Amchitka Island

Between 1965 and 1917, the US Government exploded nuclear weapons on Amchitka Island in the Aleutian island chain in southwest Alaska. Amchitka Island is the traditional homeland of Aleut Alaska Natives, who lived on Amchitka until the arrival of Russian settlers in the 1760s. Russian settlers forced many Aleut to move from Amchitka to the nearby island of Adak. Others were killed by diseases brought by the Russian settlers.[1] In 1913, the Aleutian island chain was designated a wildlife reservation by President William Taft. Unfortunately, the executive order made the islands vulnerable to government appropriation for military and economic purposes.[1]

In 1965, the US conducted the first nuclear explosion on Amchitka. An 80-kiloton nuclear blast was set off underground. Scientists used this blast for research purposes. It was analyzed by seismologists to help determine whether other countries were conducting underground nuclear testing.[2]

A second blast was set off in 1969, 4,000 feet below the surface of Amchitka. This exercise was used to understand how larger underground explosions “might damage the island, trigger seismic activity, or generate tsunamis. Workers drilled a 4,000-foot hole.”[2]

The most notorious explosion was conducted in 1971, “Project Cannikin.” At 5-megatons, this blast was 250 times more powerful than the bomb dropped on Hiroshima. It was detonated almost a mile below Amchitka’s surface.[1] The detonation caused the ground surface on Amchitka to rise, then fall 20 feet. A crater a mile wide and 40 feet deep on Amchitka’s surface serves as an ominous reminder of the massive explosion. The shock from the explosion measured 7.0 on the Richter scale, the same as the 2010 earthquake that devastated Haiti.[2] A social movement against Project Cannikin by a group of environmentalists from British Columbia inspired the formation of the group Greenpeace.[1]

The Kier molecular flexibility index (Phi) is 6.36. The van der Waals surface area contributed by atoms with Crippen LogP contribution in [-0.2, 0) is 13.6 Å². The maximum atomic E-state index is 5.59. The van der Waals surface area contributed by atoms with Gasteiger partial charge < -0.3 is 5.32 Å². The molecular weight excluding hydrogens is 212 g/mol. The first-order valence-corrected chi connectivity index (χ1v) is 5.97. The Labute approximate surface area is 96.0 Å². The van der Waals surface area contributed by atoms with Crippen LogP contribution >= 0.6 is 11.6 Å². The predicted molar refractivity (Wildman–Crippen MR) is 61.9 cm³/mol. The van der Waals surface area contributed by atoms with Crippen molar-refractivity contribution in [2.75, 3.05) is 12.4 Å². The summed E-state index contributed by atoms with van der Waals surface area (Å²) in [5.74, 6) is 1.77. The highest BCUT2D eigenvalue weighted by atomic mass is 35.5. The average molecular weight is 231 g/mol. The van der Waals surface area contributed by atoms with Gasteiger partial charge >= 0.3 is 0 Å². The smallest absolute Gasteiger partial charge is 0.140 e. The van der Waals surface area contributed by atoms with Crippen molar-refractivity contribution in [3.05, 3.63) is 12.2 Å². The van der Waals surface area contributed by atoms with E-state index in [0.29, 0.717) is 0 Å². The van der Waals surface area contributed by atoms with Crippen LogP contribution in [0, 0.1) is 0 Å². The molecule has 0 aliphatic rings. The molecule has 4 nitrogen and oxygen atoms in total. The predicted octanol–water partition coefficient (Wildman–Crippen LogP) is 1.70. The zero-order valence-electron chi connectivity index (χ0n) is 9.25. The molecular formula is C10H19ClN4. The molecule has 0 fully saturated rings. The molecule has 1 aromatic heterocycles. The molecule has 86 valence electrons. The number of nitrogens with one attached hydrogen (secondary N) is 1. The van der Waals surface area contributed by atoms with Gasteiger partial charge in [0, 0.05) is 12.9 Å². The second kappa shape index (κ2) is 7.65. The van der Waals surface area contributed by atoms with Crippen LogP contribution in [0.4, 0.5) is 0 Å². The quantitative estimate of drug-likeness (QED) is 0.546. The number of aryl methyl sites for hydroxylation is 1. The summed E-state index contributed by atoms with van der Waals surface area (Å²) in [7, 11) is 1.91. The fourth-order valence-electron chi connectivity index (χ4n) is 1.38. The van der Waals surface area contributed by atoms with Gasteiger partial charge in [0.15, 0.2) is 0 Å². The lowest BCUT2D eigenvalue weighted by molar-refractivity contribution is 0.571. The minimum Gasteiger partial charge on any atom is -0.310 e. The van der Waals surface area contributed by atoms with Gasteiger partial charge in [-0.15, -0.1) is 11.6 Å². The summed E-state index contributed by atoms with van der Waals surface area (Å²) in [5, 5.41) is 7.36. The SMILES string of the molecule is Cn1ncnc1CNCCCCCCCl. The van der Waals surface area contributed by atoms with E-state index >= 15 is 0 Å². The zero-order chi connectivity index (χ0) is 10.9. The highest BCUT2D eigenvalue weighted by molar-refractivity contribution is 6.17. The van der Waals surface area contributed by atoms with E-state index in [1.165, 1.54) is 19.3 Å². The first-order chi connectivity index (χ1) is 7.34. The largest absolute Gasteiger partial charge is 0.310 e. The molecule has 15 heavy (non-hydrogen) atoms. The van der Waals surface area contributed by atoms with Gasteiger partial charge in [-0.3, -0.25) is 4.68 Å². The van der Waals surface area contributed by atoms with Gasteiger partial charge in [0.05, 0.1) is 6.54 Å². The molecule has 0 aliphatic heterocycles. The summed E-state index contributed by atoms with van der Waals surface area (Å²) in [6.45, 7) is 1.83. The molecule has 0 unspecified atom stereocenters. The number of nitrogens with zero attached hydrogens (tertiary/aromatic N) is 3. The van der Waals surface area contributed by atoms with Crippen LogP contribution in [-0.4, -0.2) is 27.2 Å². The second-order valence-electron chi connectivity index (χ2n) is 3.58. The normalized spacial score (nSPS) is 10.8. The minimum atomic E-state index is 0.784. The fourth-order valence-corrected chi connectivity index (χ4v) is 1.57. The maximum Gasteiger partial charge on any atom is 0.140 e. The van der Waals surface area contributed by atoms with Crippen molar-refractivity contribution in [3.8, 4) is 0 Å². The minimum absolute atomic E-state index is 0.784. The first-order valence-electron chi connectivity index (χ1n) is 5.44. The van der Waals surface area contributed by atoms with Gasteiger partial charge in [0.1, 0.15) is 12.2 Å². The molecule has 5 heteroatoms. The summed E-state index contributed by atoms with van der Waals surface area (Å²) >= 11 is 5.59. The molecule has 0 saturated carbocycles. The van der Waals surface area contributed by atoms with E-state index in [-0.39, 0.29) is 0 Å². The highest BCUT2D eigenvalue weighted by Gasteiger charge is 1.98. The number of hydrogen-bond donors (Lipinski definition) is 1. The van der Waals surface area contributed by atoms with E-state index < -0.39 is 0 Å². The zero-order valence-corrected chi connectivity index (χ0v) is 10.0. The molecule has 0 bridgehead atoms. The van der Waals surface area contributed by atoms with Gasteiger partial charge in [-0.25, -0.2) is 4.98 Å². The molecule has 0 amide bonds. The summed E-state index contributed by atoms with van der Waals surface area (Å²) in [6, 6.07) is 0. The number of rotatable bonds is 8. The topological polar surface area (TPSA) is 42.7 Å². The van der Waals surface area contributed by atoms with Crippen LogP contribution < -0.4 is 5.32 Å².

Radioactivity continues to leak into the ocean, groundwater, and air in and around Amchitka. These blasts created underground, rubble-filled cavities which trapped high concentrations of nuclear contamination underneath Amchitka. Groundwater moving through these cavities can pick up radioactivity, carrying it to the ocean. Researchers are still working to figure out how these blasts affected and are continuing to affect Alaska.[2] In 1997, Anchorage biologist Pam Miller, working on a research project for Greenpeace, found radioactive particles, including americium-241 and plutonium, in freshwater samples from the edge of the Bering Sea. The US Department of Energy claims that its environmental testing proves otherwise.[2]

Footage of the 1971 Project Cannikin nuclear explosion.

Sources

[1]  Kieran Mulvaney, "A Brief History of Amchitka and The Bomb," Greenpeace, August 25, 2007, https://www.greenpeace.org/usa/a-brief-history-of-amchitka-and-the-bomb/.

[2] Ned Rozell, “The Unknown Legacy of Alaska's Atomic Tests,” University of Alaska Fairbanks, January 18, 2001, https://www.gi.alaska.edu/alaska-science-forum/unknown-legacy-alaskas-atomic-tests